We in the information and communications technology sector should be grateful as we lead the way in the "muted" economic recovery.
Major recruiter Hudson has revealed its latest recruitment forecast for New Zealand (PDF), saying that generally, the jobs market is at its best since 2008. In ICT, things are going swimmingly, with recruitment intentions looking better than even Australia.
The IT industry remains the most confident across industries nationally, with a net 52.3 per cent of employers indicating an intention to increase their permanent staff levels over the coming three months. This result is up 3.7 percentage points from last quarter.
The skills shortage has never gone away and as companies are starting to hire again, the best candidates are getting snapped up very quickly. Also, there is a strong desire among many employers to shift away from the use of contractors as a normal part of their business and to take on more permanent staff.
Optimism about being able to do this may also be driving hiring intentions within the telecommunications industry, where sentiment is up 18.3 percentage points from last quarter.
A net 36.4 per cent of telecommunications employers are now reporting an intention to raise permanent staff levels during the next three months.
In Australia, Hudson also reported a strong market, with over 40 per cent of IT employers looking to recruit in the next few months. Hire now or miss out, we are told.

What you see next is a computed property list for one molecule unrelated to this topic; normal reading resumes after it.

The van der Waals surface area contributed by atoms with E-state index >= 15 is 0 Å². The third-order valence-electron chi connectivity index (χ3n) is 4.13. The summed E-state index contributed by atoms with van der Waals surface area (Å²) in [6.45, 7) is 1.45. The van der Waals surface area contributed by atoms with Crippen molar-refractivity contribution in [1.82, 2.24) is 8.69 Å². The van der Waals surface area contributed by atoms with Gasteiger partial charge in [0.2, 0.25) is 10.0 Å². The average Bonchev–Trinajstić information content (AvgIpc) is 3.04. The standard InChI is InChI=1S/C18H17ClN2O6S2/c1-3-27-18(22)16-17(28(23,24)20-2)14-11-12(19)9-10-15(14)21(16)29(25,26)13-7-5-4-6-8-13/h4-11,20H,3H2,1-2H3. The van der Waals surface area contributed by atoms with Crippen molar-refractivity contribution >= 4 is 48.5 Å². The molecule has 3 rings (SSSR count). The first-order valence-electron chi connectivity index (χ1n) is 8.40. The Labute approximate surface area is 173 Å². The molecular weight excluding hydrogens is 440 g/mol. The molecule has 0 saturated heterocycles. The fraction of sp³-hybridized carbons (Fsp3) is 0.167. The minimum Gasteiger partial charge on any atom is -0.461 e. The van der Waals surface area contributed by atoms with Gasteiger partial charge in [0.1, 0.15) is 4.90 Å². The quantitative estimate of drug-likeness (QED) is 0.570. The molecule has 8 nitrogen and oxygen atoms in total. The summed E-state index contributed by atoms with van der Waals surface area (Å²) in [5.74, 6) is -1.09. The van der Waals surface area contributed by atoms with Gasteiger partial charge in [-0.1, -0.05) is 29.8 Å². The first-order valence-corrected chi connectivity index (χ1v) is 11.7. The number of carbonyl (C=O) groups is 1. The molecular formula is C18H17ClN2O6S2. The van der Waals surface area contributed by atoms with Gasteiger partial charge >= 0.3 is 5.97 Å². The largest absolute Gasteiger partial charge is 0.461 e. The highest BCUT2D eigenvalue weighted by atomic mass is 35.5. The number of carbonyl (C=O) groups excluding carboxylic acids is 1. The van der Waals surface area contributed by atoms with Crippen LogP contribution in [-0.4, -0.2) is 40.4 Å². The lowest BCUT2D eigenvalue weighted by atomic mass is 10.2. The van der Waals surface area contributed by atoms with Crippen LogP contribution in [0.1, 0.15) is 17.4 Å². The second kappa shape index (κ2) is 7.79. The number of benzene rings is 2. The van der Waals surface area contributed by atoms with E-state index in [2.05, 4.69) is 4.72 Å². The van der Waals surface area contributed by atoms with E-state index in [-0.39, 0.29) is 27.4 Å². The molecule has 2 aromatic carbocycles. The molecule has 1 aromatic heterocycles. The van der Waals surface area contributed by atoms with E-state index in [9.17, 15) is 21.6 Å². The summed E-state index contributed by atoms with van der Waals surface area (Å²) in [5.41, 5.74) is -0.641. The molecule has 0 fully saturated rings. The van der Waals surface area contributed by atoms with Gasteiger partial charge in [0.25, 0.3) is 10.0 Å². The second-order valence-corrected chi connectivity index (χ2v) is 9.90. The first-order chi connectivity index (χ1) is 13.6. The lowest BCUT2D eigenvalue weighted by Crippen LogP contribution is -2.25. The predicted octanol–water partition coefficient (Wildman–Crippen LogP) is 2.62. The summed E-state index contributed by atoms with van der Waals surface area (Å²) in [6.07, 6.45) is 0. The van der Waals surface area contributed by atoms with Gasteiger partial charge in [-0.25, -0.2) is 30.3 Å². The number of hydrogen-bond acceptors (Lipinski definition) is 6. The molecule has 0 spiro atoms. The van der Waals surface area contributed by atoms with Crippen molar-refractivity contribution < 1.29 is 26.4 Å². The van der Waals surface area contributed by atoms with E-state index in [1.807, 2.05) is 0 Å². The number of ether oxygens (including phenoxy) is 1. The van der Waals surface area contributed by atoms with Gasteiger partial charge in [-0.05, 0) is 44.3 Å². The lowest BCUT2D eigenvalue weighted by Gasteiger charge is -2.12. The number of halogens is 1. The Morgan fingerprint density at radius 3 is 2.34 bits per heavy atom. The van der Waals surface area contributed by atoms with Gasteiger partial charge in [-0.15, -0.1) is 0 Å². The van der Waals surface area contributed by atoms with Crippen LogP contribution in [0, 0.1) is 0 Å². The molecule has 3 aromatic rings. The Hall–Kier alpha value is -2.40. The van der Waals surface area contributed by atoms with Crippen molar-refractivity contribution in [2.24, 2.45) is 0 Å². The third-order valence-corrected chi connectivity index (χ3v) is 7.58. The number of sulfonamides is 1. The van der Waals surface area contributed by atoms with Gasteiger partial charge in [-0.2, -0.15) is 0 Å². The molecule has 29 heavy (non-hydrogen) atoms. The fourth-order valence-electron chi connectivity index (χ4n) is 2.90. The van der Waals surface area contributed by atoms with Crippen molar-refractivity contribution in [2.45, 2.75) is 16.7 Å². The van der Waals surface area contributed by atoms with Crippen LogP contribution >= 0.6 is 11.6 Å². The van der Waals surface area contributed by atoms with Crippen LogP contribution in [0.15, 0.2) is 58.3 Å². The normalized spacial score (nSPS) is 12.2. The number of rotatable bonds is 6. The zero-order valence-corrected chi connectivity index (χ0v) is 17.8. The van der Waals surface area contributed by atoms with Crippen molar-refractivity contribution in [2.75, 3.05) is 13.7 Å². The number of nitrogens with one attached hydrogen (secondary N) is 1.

We have much to be thankful for, but how long might this last?
A few days back I read about "squeezed" middle classes, suffering most from rising living costs. The report warned of even tougher times ahead, with those people to suffer from job losses as much as factory workers have done. India and China, it said, are churning out millions of graduates every year. Legal work once charged out at high rates can now easily be done in Manila or somewhere for much less.
The same could well apply with many IT jobs. I often hear techies speak rapturously of using remote tools for repair work, saving them the job of driving out to clients.
Tools exist for software, repairs and many other tasks to be done overseas. We only have to look at the offshore call centre and helpdesk jobs.
How soon before competition from overseas starts biting into the jobs and living standards of those in the tech sector on a larger scale than it has already?